Kevin Smith’s new flick, Red State, is all over the blogs and style pages this week. But it isn’t the film that most people are gathering to talk about–which is a little surprising, given that the extremist religious group at the center looks like it’s set to tweak a few noses in this increasingly conservative country. But the content of the film has been largely overshadowed by the circumstances surrounding its distribution.
Normally, the distribution process on a film isn’t something we have to give much thought to. Some films get wide releases, some don’t–some films have extensive, even obnoxious, marketing campaigns, while others move in and out of the theaters without really causing a blip on our radar. Sundance, of course, is itself a gatekeeper of such opportunities. There is more talent than there are screens. Kevin Smith’s film started on a traditional path: a Sundance showing complete with protesters and an entertaining counter-protest with signs like God Hates Critics. But the signs and protests were just a prelude to the real draw: Kevin Smith’s experiment with “punk rock filmmaking.”
Kevin Smith’s model, “Indie 2.0”, is a plan for self-distribution of his film. Self distribution is nothing new: films that can’t find distributors are often toured through small festivals, shown in independent venues, or–more likely, today–released in pure digital format. However, for a serious feature-length production, these methods are usually considered a last resort. Kevin Smith’s definition of Indie 2.0, however, asks for a rethinking of that stigma. Perhaps small releases (or even straight to DVD or digital movies, gasp!) don’t have to be thought of as the path of failure. Perhaps, instead, self-promotion and truly independent distribution can be a first choice. Compare, for instance, Kevin Smith’s plan with the production of Joss Whedon’s Dr. Horrible. Dr. Horrible was released digitally first, and generated its own hype, in large part thanks to the dedication of Joss Whedon’s fanbase. It eventually moved to bluray and remains on the greatest hits list of indie web productions. Kevin Smith’s distribution model may be rooted in physical theaters, but it is reliant on the same principles.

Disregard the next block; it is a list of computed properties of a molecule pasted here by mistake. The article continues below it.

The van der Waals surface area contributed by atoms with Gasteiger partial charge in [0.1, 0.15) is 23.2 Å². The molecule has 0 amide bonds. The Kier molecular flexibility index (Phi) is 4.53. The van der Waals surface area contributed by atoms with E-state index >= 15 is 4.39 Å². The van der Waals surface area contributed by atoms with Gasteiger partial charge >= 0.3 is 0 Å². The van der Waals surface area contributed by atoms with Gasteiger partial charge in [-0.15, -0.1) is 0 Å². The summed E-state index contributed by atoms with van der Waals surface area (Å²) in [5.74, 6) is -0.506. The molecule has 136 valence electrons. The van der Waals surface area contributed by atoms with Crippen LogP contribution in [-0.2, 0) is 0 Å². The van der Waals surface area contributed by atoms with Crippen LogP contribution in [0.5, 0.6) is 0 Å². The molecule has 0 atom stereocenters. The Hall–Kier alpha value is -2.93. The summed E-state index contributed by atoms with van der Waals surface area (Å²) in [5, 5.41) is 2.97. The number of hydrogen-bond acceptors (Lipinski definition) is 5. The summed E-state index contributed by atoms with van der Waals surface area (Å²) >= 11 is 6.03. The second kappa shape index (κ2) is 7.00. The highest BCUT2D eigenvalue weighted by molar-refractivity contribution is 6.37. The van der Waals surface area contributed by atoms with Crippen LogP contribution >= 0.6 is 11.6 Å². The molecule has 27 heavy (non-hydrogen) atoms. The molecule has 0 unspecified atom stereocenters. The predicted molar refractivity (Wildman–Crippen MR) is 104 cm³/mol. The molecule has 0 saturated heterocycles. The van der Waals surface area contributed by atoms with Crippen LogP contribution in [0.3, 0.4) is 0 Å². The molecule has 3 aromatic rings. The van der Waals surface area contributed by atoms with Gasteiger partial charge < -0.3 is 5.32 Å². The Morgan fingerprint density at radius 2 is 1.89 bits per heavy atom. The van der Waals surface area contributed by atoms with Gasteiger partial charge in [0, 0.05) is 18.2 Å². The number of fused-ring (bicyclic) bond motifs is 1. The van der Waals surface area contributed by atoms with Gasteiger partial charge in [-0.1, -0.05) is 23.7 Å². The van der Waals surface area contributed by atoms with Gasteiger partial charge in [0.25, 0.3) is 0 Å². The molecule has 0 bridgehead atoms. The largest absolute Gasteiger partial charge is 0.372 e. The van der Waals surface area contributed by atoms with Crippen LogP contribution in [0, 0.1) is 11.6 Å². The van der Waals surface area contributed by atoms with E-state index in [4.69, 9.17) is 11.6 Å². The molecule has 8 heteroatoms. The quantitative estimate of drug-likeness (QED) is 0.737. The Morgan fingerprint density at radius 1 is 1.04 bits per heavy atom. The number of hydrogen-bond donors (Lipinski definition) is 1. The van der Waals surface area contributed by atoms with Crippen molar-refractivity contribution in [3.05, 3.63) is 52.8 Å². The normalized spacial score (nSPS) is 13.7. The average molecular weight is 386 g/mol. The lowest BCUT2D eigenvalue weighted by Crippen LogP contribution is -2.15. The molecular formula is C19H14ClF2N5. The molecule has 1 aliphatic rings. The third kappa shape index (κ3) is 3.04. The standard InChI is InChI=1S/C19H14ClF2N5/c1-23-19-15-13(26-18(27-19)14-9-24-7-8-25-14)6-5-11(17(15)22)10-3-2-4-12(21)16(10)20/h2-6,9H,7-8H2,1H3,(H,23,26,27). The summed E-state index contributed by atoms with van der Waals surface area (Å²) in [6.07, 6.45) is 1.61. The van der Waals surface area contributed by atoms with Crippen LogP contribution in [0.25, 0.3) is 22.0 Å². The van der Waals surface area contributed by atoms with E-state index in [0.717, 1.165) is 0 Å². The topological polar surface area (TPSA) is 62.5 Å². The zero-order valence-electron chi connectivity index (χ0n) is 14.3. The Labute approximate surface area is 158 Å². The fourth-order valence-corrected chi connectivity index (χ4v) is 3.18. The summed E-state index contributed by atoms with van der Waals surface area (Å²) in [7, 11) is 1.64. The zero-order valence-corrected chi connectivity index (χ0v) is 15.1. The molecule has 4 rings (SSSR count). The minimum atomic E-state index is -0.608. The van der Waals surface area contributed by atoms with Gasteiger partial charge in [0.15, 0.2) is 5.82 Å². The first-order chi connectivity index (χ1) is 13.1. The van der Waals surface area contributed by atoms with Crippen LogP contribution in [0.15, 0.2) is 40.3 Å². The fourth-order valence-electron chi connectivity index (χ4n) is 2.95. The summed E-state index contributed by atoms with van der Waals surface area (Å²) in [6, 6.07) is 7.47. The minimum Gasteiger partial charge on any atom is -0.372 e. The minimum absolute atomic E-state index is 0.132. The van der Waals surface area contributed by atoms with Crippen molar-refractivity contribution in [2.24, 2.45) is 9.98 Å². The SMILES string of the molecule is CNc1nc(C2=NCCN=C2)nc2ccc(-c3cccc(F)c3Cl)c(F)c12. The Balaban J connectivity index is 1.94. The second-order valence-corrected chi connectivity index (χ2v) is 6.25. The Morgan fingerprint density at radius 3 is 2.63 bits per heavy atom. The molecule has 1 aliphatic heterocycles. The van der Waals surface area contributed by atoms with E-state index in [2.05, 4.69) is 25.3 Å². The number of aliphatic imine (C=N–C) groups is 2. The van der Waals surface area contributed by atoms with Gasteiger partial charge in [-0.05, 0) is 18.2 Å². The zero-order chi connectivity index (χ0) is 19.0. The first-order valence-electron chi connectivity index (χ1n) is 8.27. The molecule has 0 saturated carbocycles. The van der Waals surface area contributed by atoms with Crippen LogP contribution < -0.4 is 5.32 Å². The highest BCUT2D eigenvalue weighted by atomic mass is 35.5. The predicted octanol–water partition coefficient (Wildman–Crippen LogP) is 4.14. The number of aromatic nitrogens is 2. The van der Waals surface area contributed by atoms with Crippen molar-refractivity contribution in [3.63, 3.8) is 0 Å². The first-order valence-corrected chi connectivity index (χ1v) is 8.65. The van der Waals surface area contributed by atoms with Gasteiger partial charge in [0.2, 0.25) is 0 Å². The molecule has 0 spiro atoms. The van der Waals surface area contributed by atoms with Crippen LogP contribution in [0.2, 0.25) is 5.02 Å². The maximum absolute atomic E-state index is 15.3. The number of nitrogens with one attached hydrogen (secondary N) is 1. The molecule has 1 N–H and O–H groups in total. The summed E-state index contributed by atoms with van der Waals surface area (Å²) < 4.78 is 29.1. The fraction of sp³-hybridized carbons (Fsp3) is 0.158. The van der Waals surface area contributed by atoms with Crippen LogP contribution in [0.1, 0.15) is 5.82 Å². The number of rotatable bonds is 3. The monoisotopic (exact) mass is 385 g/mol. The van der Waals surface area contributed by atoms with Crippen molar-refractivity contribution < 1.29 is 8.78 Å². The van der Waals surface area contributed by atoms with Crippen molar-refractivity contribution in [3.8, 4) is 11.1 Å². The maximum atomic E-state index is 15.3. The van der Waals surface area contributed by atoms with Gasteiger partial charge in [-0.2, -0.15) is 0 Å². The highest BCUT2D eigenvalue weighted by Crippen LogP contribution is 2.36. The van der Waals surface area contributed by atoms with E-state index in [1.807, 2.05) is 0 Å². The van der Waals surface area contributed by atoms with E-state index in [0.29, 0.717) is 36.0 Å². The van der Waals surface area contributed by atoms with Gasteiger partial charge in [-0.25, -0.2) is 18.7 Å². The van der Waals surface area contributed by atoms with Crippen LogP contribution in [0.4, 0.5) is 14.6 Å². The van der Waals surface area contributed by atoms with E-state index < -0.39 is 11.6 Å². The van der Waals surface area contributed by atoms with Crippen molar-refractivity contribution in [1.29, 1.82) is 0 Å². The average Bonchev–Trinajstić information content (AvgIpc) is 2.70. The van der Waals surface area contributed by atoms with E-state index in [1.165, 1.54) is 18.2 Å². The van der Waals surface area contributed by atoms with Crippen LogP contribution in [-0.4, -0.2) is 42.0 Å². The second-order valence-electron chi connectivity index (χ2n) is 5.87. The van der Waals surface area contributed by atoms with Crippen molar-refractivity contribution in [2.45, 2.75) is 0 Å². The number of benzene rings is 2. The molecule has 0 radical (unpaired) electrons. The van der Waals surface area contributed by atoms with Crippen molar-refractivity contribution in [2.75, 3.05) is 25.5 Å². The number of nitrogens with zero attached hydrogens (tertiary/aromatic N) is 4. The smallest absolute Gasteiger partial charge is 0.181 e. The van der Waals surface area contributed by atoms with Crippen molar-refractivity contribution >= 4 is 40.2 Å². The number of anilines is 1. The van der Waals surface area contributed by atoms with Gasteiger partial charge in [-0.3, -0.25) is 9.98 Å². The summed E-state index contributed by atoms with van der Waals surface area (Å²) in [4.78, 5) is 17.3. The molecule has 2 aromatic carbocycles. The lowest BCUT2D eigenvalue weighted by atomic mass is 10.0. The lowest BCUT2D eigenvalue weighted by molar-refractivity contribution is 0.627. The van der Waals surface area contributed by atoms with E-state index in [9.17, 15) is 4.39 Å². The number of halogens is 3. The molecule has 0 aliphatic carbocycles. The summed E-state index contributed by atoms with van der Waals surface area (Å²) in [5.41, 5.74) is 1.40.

The back and forth over the validity of Kevin Smith’s plan–especially given that with his impressive number of followers and already successful film career, he’s not just some guy taking a film around–has echoes off the debate over Cory Doctorow’s decision to release his books as free eBooks. Thus, even if Kevin Smith succeeds, he risks hearing the same scoffing as Cory Doctorow received for his free ebook releases. Sure, a big name can do it, but that doesn’t mean much for the rest of us. But what CD and Kevin Smith offer is in part a model for how to take a following and build on it. Cory Doctorow wrote in “Giving it Away” of the skepticism that surrounded his (publisher-backed) distribution of free eBooks. He noted that by letting his ideas travel freely, he gained opportunities he wouldn’t otherwise have had, opportunities rooted in paid appearances out in the real world: “…having my books more widely read opens many other opportunities for me to earn a living from activities around my writing, such as the Fulbright Chair I got at USC this year, this high-paying article in Forbes, speaking engagements and other opportunities to teach, write and license my work for translation and adaptation. My fans’ tireless evangelism for my work doesn’t just sell books–it sells me.”